Re: [CR] Simplex "Plastic" Derailleurs - Questions For Material Scientists


Example: Framebuilders:Norman Taylor

Date: Mon, 31 Jan 2011 06:22:22 -0800 (PST)
From: Scott Gabriel <slipangle2@yahoo.com>
To: Classic Rendezvous <classicrendezvous@bikelist.org>, Hugh Thornton <hughwthornton@yahoo.co.uk>
In-Reply-To: <893607.71051.qm@web25904.mail.ukl.yahoo.com>
Subject: Re: [CR] Simplex "Plastic" Derailleurs - Questions For Material Scientists


Hugh,

I recently posted a similar request for info regarding salvaging and/or restoring Simplex "plastic" derailleurs on another bike forum and received responses ranging from Mother's "Back to Black" to lighter fluid, followed by a match, a hammer, a heavy boot, etc. Clearly a contentious issue. One member suggested the white bloom was caused by off-gassing as the Delrin gives up its volatile ingredients to atmospheric aging, but that's strictly a guess I would think. Vaseline petroleum jelly was suggested too, reputedly an old car detailer's trick. I decided I will try the Mother's product on my Criterium derailleurs though I admit the Jimi Hendrix approach was tempting.

Scott Gabriel
Cape Cod
US


--- On Mon, 1/31/11, Hugh Thornton wrote:


> From: Hugh Thornton <hughwthornton@yahoo.co.uk>

\r?\n> Subject: [CR] Simplex "Plastic" Derailleurs - Questions For Material Scientists

\r?\n> To: "Classic Rendezvous" <classicrendezvous@bikelist.org>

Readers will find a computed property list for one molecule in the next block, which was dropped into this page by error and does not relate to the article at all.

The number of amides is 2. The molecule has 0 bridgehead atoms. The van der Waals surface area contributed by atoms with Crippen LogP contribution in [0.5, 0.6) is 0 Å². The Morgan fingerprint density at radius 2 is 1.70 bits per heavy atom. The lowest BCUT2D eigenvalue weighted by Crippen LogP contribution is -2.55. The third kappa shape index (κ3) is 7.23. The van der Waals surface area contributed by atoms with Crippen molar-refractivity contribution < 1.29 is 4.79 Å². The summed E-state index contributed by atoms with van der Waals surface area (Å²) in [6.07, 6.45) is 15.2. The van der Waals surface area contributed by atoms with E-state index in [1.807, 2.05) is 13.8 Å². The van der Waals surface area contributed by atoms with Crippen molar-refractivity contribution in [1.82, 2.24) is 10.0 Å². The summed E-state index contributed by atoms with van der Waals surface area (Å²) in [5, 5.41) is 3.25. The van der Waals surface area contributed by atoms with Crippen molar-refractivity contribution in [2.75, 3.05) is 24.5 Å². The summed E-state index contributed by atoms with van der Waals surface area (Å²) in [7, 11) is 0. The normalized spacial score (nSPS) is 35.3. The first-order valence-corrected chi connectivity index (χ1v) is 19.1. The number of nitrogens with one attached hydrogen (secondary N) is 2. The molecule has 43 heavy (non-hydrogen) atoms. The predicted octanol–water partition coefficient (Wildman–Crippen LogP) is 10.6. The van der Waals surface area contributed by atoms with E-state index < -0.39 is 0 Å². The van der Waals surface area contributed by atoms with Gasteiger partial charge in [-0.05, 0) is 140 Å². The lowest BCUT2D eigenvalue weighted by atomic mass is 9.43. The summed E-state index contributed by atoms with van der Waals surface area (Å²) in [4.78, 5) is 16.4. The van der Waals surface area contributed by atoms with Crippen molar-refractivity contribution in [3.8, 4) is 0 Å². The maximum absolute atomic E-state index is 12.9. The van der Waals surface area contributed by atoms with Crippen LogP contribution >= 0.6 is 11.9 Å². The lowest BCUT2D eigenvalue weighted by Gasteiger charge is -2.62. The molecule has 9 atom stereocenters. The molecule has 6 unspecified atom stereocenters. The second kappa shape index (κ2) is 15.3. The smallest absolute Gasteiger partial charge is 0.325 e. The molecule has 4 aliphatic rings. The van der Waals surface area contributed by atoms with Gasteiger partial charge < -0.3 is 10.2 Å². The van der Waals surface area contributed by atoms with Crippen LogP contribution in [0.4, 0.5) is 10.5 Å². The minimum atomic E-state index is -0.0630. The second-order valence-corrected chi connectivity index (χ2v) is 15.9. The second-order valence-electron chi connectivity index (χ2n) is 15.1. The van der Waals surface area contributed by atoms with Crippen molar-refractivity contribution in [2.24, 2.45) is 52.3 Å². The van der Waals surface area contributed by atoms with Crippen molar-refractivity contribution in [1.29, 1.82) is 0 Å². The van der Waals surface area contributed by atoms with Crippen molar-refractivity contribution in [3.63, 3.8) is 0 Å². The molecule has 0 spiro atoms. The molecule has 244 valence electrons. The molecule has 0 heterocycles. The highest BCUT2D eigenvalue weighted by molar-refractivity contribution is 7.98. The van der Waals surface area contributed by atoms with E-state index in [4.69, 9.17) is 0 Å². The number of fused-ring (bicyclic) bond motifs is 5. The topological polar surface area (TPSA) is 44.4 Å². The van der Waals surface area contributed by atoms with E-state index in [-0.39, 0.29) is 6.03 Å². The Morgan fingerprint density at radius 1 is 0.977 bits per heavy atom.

\r?\n> Date: Monday, January 31, 2011, 9:02 AM

\r?\n> The plastic in Simplex derailleurs is

\r?\n> often referred to as Delrin (A Dupont acetal copolymer). 

\r?\n> As far as I can remember back in the early 1960s, when they

\r?\n> first appeared, the publicity material referred to Delrin by

\r?\n> name and the name has been associated ever since.  Does

\r?\n> anybody know whether Simplex continued to use Delrin or

\r?\n> whether they changed to another acetal or something else

\r?\n> altogether?

\r?\n>

\r?\n> Another thing I am interested in is the deterioration of

\r?\n> the finish and whether it is reversible.  Occasionally

\r?\n> early models in white resin come on the market but very

\r?\n> yellowed.  I have wondered whether that is through

\r?\n> absorption of oil. grease and dirt into the material such

\r?\n> that it is effectively permanent discoloration, or whether

\r?\n> it is on the surface and can be

\r?\n> removed.

\r?\n>

\r?\n> The common finish deterioration on the black plastic

\r?\n> moldings of later derailleurs is a blooming or whitening of

\r?\n> the finish.  I assume this is caused by atmospheric

\r?\n> pollution or exposure to light.  This does appear only to

\r?\n> be "skin deep" and it can be removed rather laboriously with

\r?\n> a mildly abrasive liquid such as car paint renovator.  Does

\r?\n> anybody know if there is a better way, such as using some

\r?\n> not too noxious chemicals, that would make it easier to

\r?\n> renovate, especially in the nooks and crannies which are

\r?\n> hard to reach any other way? 

\r?\n>

\r?\n> You might well ask why anybody would want to renovate a

\r?\n> Simplex derailleur when it is so much easier to throw it

\r?\n> away, but the better models such as the LJ 4000, referenced

\r?\n> recently by a listmember, are not so plentiful.  The others

\r?\n> seem to be considered so plentiful and so disposable that a

\r?\n> world shortage of them could develop too.

\r?\n>

\r?\n> Hugh Thornton

\r?\n> Cheshire, England